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Pharmacological Manipulation of Shoaling Behavior in Zebrafish

[ Vol. 5 , Issue. 2 ]

Author(s):

Soaleha Shams and Robert T. Gerlai   Pages 180 - 193 ( 14 )

Abstract:


Background: The zebrafish has been a favorite of developmental biologists and geneticists for decades, however, recently, it has gained popularity among behavior researchers too. The reason for the popularity of this species is that while it is a simple vertebrate, it possesses numerous features that make it translationally relevant.

Objective: Social interaction is an essential component of human as well as zebrafish behavior; yet, the biological mechanisms underlying social behavior and its dysfunction remain poorly understood in both species. This review focuses on pharmacological manipulation of social behavior in zebrafish, studies where the ultimate goal is to understand the psychopharmacology of human behavior.

Methods: We focused specifically on quantification of social interaction, specifically shoaling, in zebrafish, and compared it to rodent literature where appropriate. If no social studies exist for specific classes of compounds in zebrafish or if other behaviors may help with interpretation of social responses, we also highlighted non-social behaviors (locomotion, anxiety, etc).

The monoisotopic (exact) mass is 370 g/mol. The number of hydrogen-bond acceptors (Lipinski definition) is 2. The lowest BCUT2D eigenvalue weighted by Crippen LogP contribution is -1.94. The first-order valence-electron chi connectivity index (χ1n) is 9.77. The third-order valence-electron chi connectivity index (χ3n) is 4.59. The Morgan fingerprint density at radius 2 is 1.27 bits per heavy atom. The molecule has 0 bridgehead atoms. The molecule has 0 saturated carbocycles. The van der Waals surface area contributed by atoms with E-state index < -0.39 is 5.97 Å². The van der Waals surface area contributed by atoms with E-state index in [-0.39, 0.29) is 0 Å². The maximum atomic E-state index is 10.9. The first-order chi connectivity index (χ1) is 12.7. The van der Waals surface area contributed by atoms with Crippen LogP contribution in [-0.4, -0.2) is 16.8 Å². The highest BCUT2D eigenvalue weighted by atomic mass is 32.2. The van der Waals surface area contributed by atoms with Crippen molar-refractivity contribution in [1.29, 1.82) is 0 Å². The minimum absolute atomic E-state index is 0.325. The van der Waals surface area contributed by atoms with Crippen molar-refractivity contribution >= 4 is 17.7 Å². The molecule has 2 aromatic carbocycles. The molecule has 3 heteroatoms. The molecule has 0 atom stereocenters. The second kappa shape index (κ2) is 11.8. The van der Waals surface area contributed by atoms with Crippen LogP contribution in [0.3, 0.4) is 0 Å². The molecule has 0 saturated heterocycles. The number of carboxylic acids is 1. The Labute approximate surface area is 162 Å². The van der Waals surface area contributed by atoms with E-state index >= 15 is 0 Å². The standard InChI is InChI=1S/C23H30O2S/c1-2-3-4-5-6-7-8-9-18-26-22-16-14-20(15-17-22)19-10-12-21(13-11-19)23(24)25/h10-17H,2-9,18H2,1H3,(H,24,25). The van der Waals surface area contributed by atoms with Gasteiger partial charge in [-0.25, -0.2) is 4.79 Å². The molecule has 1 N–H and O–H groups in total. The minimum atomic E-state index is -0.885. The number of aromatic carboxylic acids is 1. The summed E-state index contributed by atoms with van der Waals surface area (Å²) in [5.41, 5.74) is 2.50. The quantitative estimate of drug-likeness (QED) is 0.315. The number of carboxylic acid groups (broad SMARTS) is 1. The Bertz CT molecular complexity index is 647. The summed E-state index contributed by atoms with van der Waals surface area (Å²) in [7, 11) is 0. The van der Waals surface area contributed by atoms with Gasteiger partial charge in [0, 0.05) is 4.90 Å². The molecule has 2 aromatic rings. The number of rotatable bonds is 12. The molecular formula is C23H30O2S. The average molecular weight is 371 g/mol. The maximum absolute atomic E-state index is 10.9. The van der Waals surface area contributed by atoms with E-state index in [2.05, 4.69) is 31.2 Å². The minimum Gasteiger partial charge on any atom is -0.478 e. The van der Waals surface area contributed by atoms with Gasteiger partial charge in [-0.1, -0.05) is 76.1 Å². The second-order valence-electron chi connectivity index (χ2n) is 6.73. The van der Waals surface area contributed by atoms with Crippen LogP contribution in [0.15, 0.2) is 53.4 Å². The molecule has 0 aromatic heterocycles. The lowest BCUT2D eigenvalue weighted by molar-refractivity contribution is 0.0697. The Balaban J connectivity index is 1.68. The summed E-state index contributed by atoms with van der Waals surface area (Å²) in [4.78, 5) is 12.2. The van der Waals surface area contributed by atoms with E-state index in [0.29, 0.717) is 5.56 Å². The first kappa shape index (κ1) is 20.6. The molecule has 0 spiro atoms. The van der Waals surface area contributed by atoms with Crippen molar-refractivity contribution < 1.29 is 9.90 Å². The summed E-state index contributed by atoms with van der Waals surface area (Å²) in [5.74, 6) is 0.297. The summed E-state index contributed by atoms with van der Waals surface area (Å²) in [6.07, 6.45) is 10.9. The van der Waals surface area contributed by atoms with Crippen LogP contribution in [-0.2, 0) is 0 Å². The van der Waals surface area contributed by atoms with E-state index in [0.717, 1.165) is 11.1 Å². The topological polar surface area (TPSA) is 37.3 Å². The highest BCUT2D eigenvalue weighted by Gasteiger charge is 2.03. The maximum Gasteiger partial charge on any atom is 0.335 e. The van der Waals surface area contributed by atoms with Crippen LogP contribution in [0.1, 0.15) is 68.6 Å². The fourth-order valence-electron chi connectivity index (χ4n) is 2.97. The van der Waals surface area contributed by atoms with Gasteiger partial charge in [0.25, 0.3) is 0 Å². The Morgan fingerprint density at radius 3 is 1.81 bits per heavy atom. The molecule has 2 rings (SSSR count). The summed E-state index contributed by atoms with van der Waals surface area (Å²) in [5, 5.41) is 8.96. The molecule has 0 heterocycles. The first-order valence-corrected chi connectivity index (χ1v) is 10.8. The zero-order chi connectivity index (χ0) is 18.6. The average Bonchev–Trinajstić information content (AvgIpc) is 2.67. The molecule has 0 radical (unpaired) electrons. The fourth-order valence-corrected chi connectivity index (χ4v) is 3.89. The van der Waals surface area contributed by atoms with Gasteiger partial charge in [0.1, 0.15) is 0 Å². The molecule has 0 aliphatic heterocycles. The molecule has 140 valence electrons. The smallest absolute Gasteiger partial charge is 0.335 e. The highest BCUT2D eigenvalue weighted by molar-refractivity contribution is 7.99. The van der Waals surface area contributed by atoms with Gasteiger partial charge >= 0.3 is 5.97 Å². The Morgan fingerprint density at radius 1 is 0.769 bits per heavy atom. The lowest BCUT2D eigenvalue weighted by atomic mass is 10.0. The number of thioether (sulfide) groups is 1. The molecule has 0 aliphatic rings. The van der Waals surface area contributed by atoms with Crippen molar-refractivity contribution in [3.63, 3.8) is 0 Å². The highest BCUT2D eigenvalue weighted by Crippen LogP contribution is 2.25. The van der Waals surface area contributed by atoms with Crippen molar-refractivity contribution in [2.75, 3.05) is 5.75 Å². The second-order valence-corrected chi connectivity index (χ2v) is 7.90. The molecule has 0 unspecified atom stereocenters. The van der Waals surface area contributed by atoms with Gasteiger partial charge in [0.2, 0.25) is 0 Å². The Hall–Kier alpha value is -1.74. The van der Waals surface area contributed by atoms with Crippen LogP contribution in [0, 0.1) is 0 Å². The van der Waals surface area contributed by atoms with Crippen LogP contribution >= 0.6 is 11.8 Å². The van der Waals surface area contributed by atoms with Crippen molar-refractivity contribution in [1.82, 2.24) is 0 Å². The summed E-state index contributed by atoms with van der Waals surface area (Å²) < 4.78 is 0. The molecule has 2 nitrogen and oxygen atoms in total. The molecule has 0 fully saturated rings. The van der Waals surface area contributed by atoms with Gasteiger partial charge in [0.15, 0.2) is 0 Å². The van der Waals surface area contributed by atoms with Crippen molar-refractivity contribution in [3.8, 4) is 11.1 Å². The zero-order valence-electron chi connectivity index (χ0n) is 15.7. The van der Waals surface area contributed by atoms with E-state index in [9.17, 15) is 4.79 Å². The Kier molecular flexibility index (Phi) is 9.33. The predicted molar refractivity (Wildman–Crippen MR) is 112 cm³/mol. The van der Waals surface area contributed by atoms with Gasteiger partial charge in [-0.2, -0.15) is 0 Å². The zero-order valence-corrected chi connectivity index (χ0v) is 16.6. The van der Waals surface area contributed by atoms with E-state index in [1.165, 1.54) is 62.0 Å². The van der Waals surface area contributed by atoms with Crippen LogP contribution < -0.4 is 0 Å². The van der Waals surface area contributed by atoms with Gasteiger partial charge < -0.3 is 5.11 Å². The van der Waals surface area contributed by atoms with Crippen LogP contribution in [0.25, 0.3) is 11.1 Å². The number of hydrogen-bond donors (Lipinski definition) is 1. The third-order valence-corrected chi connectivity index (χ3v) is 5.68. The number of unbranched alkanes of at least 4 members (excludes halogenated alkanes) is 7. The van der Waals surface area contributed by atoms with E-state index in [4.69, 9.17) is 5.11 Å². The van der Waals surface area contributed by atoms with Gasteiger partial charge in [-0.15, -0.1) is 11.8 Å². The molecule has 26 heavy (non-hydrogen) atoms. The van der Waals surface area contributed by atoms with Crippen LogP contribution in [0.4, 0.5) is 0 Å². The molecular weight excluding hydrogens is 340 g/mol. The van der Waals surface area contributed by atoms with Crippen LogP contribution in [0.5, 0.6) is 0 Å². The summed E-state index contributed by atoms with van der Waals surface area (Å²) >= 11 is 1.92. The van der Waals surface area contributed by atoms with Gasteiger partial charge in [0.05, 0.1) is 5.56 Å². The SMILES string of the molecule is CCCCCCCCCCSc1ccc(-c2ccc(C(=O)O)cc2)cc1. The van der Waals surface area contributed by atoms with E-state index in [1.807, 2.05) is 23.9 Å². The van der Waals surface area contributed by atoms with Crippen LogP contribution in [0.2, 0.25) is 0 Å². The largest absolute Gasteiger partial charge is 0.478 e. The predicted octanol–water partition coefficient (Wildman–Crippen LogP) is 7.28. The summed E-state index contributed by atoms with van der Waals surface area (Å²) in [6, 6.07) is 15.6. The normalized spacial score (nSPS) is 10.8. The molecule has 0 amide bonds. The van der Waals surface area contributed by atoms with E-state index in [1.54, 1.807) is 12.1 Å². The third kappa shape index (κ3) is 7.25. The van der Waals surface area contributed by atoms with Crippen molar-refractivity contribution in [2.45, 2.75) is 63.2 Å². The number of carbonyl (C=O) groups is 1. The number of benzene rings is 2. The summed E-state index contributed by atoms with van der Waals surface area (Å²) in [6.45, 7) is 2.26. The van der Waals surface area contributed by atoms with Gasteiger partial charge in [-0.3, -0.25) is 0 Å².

Results: We discussed findings on the effect of exposure of zebrafish to alcohol, psychostimulants, depressants and other drugs of abuse. Comparison of studies that have quantified and manipulated zebrafish social behavior of either single zebrafish or groups of zebrafish high-light both growth and gaps in this rapidly evolving field.

Conclusion: Although new in psychopharmacology research, the zebrafish will be an important tool with which analysis and modeling of human social behavior and disorders involving social abnormalities including Fetal Alcohol Spectrum Disorders, Autism spectrum disorders, and Schizophrenia may be facilitated.

Keywords:

Zebrafish, social behavior, alcohol, psychostimulants, antidepressants, anxiolytics, shoaling.

Affiliation:

Department of Cell & Systems Biology, University of Toronto Mississauga, DV1020, 3559 Mississauga Road North, Mississauga, Ontario, Canada L5L 1C6., Department of Psychology, University of Toronto Mississauga, CC 4004, 3559 Mississauga Road North, Mississauga, Ontario, Canada L5L 1C6.

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